• Leader of crisis team will have complete authority to commit corporate resources to the project.

  • Project manager, as we know it, will actually be an assistant project manager.

  1. The Crisis Committee

  • Composed of the senior-most levels of management.

  • Should have multi-functional membership.

  • Project managers and assistant project managers report to the entire membership of the committee.

  1. Crisis Communications

  • Leader of the crisis team will be the primary spokesperson; responsible for all media communications.

  • Media cannot be ignored and has the power to portray the company as victim or villain.

  • Senior-most levels of management especially executives with professional communication skills must perform crisis communication with the media.

  • Corporation should speak with one voice. Be swift, honest, compassionate, open, sincere in responding to the victims and their families.

  • Information must not be withheld. It may be considered stonewalling.

  1. Stakeholder Management

  • Identify all parties affected by the crisis.

  • Each stakeholder can have different interests namely, financial, medical, environmental, political or social unrest.

  1. Assume Responsibility

  • Company must accept responsibility for its actions (or inactions) immediately , and without being coerced into doing so.

  1. Response Time

  • Usually a small window of opportunity where quick and decisive action can limit or even reduce the damages.

  • The media views quick response favorably.

  1. Compassion

  • Respect for people mandatory irrespective of who was at fault.

  • Emotions of victims and their families expected to run high.

  • Public expects company to demonstrate compassion.

  • Be on the scene of the disaster as quickly as possible.

  • Delay may be viewed as lack of compassion or , even worse, that the company is hiding something.

  1. Documentation

  • Decisions need to be clearly documented for legal reasons.

  • Project manager and associated team members should possess strong writing skills.

  1. Capture Lessons Learned

  • Capture lessons learned from both internal and external crises.

  • Examine risk triggers, develop risk management templates and a corporate credo.

Source: Project Management: A Systems Approach to Planning, Scheduling and Controlling by Harold R Kerzner (11th edition).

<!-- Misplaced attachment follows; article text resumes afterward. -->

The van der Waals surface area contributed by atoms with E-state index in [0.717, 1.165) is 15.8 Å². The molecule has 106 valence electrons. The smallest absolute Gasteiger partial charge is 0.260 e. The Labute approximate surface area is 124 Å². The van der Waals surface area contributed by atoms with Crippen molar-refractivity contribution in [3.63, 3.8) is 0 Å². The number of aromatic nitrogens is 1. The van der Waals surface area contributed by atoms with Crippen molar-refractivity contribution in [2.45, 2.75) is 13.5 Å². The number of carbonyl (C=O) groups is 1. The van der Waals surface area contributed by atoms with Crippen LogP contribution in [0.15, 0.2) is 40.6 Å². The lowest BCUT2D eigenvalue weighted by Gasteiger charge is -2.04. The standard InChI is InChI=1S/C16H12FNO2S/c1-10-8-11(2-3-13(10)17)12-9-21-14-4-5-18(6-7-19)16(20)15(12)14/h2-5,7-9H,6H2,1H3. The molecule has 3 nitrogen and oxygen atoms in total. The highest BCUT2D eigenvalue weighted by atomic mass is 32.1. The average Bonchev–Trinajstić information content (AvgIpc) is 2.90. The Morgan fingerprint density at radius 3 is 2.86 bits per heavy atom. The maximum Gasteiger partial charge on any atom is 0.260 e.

Crisis Management Life-Cycle Phases

Source: Project Management: A Systems Approach to Planning, Scheduling and Controlling by Harold R Kerzner (11th edition).

Crisis Management Life-Cycle Phases

Crisis Management Life-Cycle Phases


Project Office and Business Case Development

Project Office and Business Case Development

The Project Office needs to become an expert in business case development.

Most project managers are appointed after the business case is developed.


  1. Project manager may not be able to contribute to the business case.
  2. Project might not be approved and/or funded and it’s an added cost to have the project manager on board early.
  3. Project is not well-defined yet. It may be too early to determine who would be the best choice for project manager.


  1. The project manager ultimately assigned may not have sufficient knowledge about assumptions, constraints, and alternatives considered during business case development. This could lead to a less than optimal project plan.
  2. Project charter–prepared by someone else—may not have all the necessary assumptions, alternatives and constraints.
  3. The earlier the project manager is assigned, the better the plan and greater the commitment to the project.
  4. Business case development often results in a highly optimistic approach with little regard for schedule and/or budget. Pressure is then on the project manager to deliver–irregardless.


  1. Project Office should develop expertise in feasibility studies, cost-benefit analysis and business case development.
  2. Templates, forms and checklists should be readily available to help in business case development.
  3. Project Office becomes a practical support to the sales force in making more realistic promises to customers and aid in generating more sales.

Source: Project Management: A Systems Approach to Planning, Scheduling and Controlling by Harold R Kerzner (11th edition).


Project Management: Competency Models

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Competency models and training

 Source: Project Management: A Systems Approach to Planning, Scheduling, and Controlling by Harold R Kerzner (11th edition).